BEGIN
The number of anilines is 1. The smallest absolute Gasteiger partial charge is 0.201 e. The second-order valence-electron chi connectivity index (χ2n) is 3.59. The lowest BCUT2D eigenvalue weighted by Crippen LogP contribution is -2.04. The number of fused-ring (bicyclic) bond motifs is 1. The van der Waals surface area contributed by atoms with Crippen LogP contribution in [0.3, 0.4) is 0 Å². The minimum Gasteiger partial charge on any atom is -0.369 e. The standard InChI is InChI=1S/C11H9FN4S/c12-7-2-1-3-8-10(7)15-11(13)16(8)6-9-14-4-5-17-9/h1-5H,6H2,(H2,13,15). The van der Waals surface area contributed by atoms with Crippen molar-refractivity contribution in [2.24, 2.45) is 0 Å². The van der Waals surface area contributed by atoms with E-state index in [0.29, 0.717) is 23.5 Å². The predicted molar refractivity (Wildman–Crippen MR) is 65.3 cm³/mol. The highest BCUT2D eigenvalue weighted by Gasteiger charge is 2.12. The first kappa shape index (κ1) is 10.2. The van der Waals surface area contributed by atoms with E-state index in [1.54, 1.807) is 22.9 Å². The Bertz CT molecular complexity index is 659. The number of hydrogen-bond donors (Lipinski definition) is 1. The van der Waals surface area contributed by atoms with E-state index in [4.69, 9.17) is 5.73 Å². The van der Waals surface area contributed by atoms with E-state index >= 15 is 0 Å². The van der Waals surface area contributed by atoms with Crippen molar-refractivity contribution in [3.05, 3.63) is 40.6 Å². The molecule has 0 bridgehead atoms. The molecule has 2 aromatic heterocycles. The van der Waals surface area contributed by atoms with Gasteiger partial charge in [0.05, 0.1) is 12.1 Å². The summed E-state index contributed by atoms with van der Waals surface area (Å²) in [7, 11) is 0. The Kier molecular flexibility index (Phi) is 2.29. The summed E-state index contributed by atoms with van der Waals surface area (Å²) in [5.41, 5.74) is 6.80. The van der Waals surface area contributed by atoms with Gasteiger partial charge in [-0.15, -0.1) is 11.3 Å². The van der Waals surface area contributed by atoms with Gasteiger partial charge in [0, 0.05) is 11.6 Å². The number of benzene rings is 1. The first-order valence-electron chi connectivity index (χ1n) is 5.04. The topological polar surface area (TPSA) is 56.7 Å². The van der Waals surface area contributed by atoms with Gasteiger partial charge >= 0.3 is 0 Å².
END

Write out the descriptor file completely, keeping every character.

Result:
The number of anilines is 1. The smallest absolute Gasteiger partial charge is 0.201 e. The second-order valence-electron chi connectivity index (χ2n) is 3.59. The lowest BCUT2D eigenvalue weighted by Crippen LogP contribution is -2.04. The number of fused-ring (bicyclic) bond motifs is 1. The van der Waals surface area contributed by atoms with Crippen LogP contribution in [0.3, 0.4) is 0 Å². The minimum Gasteiger partial charge on any atom is -0.369 e. The standard InChI is InChI=1S/C11H9FN4S/c12-7-2-1-3-8-10(7)15-11(13)16(8)6-9-14-4-5-17-9/h1-5H,6H2,(H2,13,15). The van der Waals surface area contributed by atoms with Crippen molar-refractivity contribution in [2.24, 2.45) is 0 Å². The van der Waals surface area contributed by atoms with E-state index in [0.29, 0.717) is 23.5 Å². The predicted molar refractivity (Wildman–Crippen MR) is 65.3 cm³/mol. The highest BCUT2D eigenvalue weighted by Gasteiger charge is 2.12. The first kappa shape index (κ1) is 10.2. The van der Waals surface area contributed by atoms with E-state index in [1.54, 1.807) is 22.9 Å². The Bertz CT molecular complexity index is 659. The number of hydrogen-bond donors (Lipinski definition) is 1. The van der Waals surface area contributed by atoms with E-state index in [4.69, 9.17) is 5.73 Å². The van der Waals surface area contributed by atoms with E-state index >= 15 is 0 Å². The van der Waals surface area contributed by atoms with Crippen molar-refractivity contribution in [3.05, 3.63) is 40.6 Å². The molecule has 0 bridgehead atoms. The molecule has 2 aromatic heterocycles. The van der Waals surface area contributed by atoms with Gasteiger partial charge in [0.05, 0.1) is 12.1 Å². The summed E-state index contributed by atoms with van der Waals surface area (Å²) in [7, 11) is 0. The Kier molecular flexibility index (Phi) is 2.29. The summed E-state index contributed by atoms with van der Waals surface area (Å²) in [5.41, 5.74) is 6.80. The van der Waals surface area contributed by atoms with Gasteiger partial charge in [-0.15, -0.1) is 11.3 Å². The van der Waals surface area contributed by atoms with Gasteiger partial charge in [0, 0.05) is 11.6 Å². The number of benzene rings is 1. The first-order valence-electron chi connectivity index (χ1n) is 5.04. The topological polar surface area (TPSA) is 56.7 Å². The van der Waals surface area contributed by atoms with Gasteiger partial charge >= 0.3 is 0 Å².